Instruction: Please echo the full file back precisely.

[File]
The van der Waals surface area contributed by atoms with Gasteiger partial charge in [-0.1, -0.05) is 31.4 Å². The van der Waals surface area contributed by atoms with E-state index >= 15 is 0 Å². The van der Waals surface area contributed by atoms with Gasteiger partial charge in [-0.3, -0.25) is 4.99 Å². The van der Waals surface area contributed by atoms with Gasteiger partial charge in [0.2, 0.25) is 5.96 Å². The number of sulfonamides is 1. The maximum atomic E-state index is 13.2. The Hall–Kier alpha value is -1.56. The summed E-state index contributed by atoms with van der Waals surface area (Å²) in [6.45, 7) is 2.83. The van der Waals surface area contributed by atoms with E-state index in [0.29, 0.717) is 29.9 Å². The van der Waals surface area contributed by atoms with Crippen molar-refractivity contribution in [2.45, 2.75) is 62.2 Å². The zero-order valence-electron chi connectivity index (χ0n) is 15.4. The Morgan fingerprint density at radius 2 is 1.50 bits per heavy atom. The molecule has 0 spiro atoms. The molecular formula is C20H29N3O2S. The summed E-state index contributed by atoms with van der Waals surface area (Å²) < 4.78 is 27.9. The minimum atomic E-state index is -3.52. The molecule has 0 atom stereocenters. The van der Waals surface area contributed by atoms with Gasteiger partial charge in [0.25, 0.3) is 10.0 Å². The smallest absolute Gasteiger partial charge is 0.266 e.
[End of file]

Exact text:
The van der Waals surface area contributed by atoms with Gasteiger partial charge in [-0.1, -0.05) is 31.4 Å². The van der Waals surface area contributed by atoms with E-state index >= 15 is 0 Å². The van der Waals surface area contributed by atoms with Gasteiger partial charge in [-0.3, -0.25) is 4.99 Å². The van der Waals surface area contributed by atoms with Gasteiger partial charge in [0.2, 0.25) is 5.96 Å². The number of sulfonamides is 1. The maximum atomic E-state index is 13.2. The Hall–Kier alpha value is -1.56. The summed E-state index contributed by atoms with van der Waals surface area (Å²) in [6.45, 7) is 2.83. The van der Waals surface area contributed by atoms with E-state index in [0.29, 0.717) is 29.9 Å². The van der Waals surface area contributed by atoms with Crippen molar-refractivity contribution in [2.45, 2.75) is 62.2 Å². The zero-order valence-electron chi connectivity index (χ0n) is 15.4. The Morgan fingerprint density at radius 2 is 1.50 bits per heavy atom. The molecule has 0 spiro atoms. The molecular formula is C20H29N3O2S. The summed E-state index contributed by atoms with van der Waals surface area (Å²) < 4.78 is 27.9. The minimum atomic E-state index is -3.52. The molecule has 0 atom stereocenters. The van der Waals surface area contributed by atoms with Gasteiger partial charge in [0.25, 0.3) is 10.0 Å². The smallest absolute Gasteiger partial charge is 0.266 e.